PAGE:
• But I'm hesitant to live somewhere flat, as tornados and floods must royally suck.

                Flooding isn't that big of an issue here in DFW. Tornados... well, they can hit anywhere, and the probability is still extremely low that you'll get hit with one.

                Oh and I hate country music.

                As do I, my friend. As. Do. I.

                Fortunately, Texas -- especially here in Dallas / Fort Worth -- attracts the major rock shows as well.

                Another reason for you to consider the move -- we have a mini Silicon Valley in the Los Colinas
                • by Bill Dog (726542)

                  Just stay away from Austin, right? I've heard it's a big tech hub in Texas, but I've also gathered it's kinda your San Francisco. (I.e. very much the "land of the fruits, nuts, and flakes". And maybe fairly ageist in tech.)

                  Dang, I just did a search on Dice in the Dallas metro area, and there's three times the ASP.NET jobs as in my area.

                  • Austin can't touch Las Colinas for tech jobs. Part of the reason is a bunch of morons think Austin is this "cool liberal city" so tech jobs there pay far less than they do in Dallas, because, hey, you should take less money, comrade, after all, you get to live in Austin, dude.

                    Austin is what passes for a liberal toilet in Texas.
  • Java, PHP, mod_perl, Django, node.js, Flask. I'm sure there's more. I'm not much of a web developer, thankfully. None of the above constitutes endorsement. 3 of them I actively hate working with. Which three are an exercise left to the reader. :-)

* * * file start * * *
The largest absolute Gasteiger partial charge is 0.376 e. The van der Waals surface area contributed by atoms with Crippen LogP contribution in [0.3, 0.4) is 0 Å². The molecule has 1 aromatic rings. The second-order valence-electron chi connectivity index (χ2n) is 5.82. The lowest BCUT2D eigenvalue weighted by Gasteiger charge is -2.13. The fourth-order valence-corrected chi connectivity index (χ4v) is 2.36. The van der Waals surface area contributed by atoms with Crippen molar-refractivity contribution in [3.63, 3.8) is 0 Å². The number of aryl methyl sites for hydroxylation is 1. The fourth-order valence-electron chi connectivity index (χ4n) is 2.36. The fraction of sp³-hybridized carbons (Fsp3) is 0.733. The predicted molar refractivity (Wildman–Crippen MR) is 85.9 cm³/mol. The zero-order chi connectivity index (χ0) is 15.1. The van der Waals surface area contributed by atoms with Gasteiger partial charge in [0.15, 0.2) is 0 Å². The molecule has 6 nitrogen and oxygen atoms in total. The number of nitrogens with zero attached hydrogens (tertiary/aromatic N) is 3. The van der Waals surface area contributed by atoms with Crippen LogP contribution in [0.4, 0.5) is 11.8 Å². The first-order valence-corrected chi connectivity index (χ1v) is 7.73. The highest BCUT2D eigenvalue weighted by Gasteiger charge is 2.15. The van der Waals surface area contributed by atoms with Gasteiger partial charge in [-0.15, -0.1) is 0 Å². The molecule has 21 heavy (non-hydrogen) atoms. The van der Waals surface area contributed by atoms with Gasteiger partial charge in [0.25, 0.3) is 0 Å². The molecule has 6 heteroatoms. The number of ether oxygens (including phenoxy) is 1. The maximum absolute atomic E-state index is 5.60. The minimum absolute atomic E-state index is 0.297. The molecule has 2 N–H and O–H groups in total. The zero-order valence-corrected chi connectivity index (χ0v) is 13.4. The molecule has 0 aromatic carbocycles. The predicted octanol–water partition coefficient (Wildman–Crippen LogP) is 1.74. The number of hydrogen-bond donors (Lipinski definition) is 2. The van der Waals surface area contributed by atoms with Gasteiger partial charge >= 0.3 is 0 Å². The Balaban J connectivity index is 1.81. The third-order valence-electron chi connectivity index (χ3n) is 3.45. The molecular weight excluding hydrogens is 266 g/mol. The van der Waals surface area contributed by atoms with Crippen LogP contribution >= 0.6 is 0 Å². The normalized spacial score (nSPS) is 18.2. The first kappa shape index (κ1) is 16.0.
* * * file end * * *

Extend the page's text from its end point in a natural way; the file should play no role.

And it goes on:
• by Bill Dog (726542)

      Well the most disparaged in that list are Java, JavaScript, and PHP, so my guess is you're a Perl and Python person. (Assuming that you're more a sysadmin type than a developer, which is more likely on Slashdot)

      (And my second guess is that you're a Java person, and hate PHP, Perl, and JavaScript, if you're more developer than sysadmin.)

      • by rk (6314)

        I'm a software engineer, but I don't care for Java. I like python, perl is meh, I despise PHP, and JS isn't as bad as people seem to think (working with the DOM is a mess, but that's not JS's fault). Frankly, I've not found a web development technology I really like yet. Fortunately, I don't have to do much of that being a systems software guy. When I do, I hold my nose and get it done.

        I've been using Go lately, which has a couple warts but also some cool things (defer is simply brilliant). Also plinking wi

  • by chill (34294)

    I'd be surprised if there wasn't a JBoss or Tomcat back end in there somewhere. And while JSON is popular with the web crowd, XML still rules when dealing with back end processing and transformation. There are since powerful enterprise tools that can do XML but far fewer that know what JSON is.

    • by Bill Dog (726542)

      "Powerful enterprise tools" and lots of XML is why I'm glad I ran away from Java early on.